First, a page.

Continental Tea

The humidity, cool temperatures, and rainfall of the country's central highlands provide a climate that favors the production of high-quality tea. Be sure to find out all what we offer or call us to get more information on our products.

Learn More

Sips of history

James Taylor marked the birth of the tea industry in Ceylon by starting a tea plantation in the Loolecondera estate in Kandy in 1867. In 1872 Taylor began operating a fully equipped tea factory on the grounds of the Loolkandura estate and that year the first sale of Loolecondra tea was made in Kandy.

You should know

Finest in the World

Ceylon black tea is one of the country's specialities. It has a crisp aroma reminiscent of citrus, and is used both unmixed and in blends. It is grown on numerous estates which vary in altitude and taste.

Learn More

Tea History

Cinnamon was the first crop to receive government sponsorship in Ceylon, while the island was under Dutch control. During the administration of Dutch governor Iman Willem Falck, cinnamon plantations were established in Colombo, Maradana, and Cinnamon Gardens in 1769. The first British governor Frederick North prohibited private cinnamon plantations, thereby securing a monopoly on cinnamon plantations for the East India Company. However, an economic slump in the 1830s in England and elsewhere in Europe affected the cinnamon plantations in Ceylon. This resulted in them being decommissioned by William Colebrooke in 1833. Finding cinnamon unprofitable, the British turned to coffee. Hemileia vastatrix or “coffee rust” which brought the downfall of coffee production and transition to the tea industry By1825 the Ceylonese already had a knowledge of coffee. In the 1870s, coffee plantations were devastated by a fungal disease called Hemileia vastatrix or coffee rust, better known as “coffee leaf disease” or “coffee blight”. The death of the coffee industry marked the end of an era when most of the plantations on the island were dedicated to producing coffee beans. Planters experimented with cocoa and cinchona as alternative crops but failed due to an infestation of Heloplice antonie, so that in the 1870s virtually all the remaining coffee planters in Ceylon switched to the production and cultivation of tea.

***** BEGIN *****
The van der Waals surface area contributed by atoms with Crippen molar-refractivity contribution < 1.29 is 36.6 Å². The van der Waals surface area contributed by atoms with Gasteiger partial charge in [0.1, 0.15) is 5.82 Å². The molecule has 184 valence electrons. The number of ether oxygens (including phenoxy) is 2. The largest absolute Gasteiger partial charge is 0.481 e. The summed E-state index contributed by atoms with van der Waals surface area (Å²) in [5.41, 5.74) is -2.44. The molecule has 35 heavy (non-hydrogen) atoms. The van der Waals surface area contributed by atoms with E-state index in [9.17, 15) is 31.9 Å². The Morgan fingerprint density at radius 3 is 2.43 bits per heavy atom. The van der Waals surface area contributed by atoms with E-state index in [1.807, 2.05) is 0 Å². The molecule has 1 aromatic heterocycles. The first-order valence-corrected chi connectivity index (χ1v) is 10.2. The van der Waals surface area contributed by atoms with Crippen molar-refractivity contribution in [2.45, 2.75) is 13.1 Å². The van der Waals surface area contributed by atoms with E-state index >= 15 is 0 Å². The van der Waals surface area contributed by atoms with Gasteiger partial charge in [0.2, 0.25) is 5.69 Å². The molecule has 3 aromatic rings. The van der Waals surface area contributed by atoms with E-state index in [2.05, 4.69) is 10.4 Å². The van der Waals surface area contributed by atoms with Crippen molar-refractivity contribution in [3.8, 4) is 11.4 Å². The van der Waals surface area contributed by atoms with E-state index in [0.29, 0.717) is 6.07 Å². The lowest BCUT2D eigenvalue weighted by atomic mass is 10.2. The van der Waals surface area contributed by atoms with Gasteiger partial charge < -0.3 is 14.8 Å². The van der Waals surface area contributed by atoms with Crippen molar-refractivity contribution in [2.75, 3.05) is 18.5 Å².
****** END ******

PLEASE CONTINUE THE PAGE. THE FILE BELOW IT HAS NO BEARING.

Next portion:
Foundation of tea plantations

In 1824 a tea plant was brought to Ceylon by the British from China and was planted in the Royal Botanical Gardens in Peradeniya for non-commercial purposes. Further experimental tea plants were brought from Assam and Calcutta in India to Peradeniya in 1839 through the East India Company and over the years that followed. In 1839 the Ceylon Chamber of Commerce was established followed by the Planters’ Association of Ceylon in 1854. In 1867, James Taylor marked the birth of the tea industry in Ceylon by starting a tea plantation in the Loolecondera estate in Kandy in 1867. He was only 17 when he came to Loolkandura, Sri Lanka. The original tea plantation was just 19 acres (76,890 m2). In 1872 Taylor began operating a fully equipped tea factory on the grounds of the Loolkandura estate and that year the first sale of Loolecondra tea (Loolkandura) was made in Kandy. In 1873, the first shipment of Ceylon tea, a consignment of some 23 lb (10 kg), arrived in London. Sir Arthur Conan Doyle remarked on the establishment of the tea plantations, “…the tea fields of Ceylon are as true a monument to courage as is the lion at Waterloo”.

 

 

Soon enough plantations surrounding Loolkandura, including Hope, Rookwood and Mooloya to the east and Le Vallon and Stellenberg to the south, began switching over to tea and were among the first tea estates to be established on the island.